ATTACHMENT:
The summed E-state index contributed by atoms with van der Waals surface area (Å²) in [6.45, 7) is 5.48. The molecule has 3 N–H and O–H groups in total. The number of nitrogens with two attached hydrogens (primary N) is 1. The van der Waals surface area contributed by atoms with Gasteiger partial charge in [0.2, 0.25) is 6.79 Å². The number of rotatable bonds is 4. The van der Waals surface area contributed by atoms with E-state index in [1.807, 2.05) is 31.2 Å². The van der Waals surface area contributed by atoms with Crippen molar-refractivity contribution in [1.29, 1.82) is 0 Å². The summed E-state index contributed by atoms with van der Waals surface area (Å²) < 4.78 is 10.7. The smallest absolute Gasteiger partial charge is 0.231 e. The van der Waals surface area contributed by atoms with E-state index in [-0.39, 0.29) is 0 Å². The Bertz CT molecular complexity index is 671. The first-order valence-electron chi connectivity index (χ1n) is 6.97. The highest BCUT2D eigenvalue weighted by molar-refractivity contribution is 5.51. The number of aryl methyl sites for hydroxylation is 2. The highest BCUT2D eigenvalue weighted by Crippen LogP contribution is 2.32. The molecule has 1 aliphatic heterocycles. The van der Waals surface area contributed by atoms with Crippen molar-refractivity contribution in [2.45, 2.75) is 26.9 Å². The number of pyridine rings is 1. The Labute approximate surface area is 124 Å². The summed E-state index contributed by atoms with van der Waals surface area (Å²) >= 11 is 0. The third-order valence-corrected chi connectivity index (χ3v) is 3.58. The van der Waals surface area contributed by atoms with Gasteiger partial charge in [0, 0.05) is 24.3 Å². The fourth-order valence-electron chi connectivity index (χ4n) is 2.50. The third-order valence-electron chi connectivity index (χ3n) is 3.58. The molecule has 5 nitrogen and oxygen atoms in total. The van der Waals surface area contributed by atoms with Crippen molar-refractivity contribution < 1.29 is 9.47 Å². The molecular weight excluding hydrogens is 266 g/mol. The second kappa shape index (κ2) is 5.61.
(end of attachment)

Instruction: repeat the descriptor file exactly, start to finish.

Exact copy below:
The summed E-state index contributed by atoms with van der Waals surface area (Å²) in [6.45, 7) is 5.48. The molecule has 3 N–H and O–H groups in total. The number of nitrogens with two attached hydrogens (primary N) is 1. The van der Waals surface area contributed by atoms with Gasteiger partial charge in [0.2, 0.25) is 6.79 Å². The number of rotatable bonds is 4. The van der Waals surface area contributed by atoms with E-state index in [1.807, 2.05) is 31.2 Å². The van der Waals surface area contributed by atoms with Crippen molar-refractivity contribution in [1.29, 1.82) is 0 Å². The summed E-state index contributed by atoms with van der Waals surface area (Å²) < 4.78 is 10.7. The smallest absolute Gasteiger partial charge is 0.231 e. The van der Waals surface area contributed by atoms with E-state index in [-0.39, 0.29) is 0 Å². The Bertz CT molecular complexity index is 671. The first-order valence-electron chi connectivity index (χ1n) is 6.97. The highest BCUT2D eigenvalue weighted by molar-refractivity contribution is 5.51. The number of aryl methyl sites for hydroxylation is 2. The highest BCUT2D eigenvalue weighted by Crippen LogP contribution is 2.32. The molecule has 1 aliphatic heterocycles. The van der Waals surface area contributed by atoms with Crippen molar-refractivity contribution in [2.45, 2.75) is 26.9 Å². The number of pyridine rings is 1. The Labute approximate surface area is 124 Å². The summed E-state index contributed by atoms with van der Waals surface area (Å²) >= 11 is 0. The third-order valence-corrected chi connectivity index (χ3v) is 3.58. The van der Waals surface area contributed by atoms with Gasteiger partial charge in [0, 0.05) is 24.3 Å². The fourth-order valence-electron chi connectivity index (χ4n) is 2.50. The third-order valence-electron chi connectivity index (χ3n) is 3.58. The molecule has 5 nitrogen and oxygen atoms in total. The van der Waals surface area contributed by atoms with Crippen molar-refractivity contribution < 1.29 is 9.47 Å². The molecular weight excluding hydrogens is 266 g/mol. The second kappa shape index (κ2) is 5.61.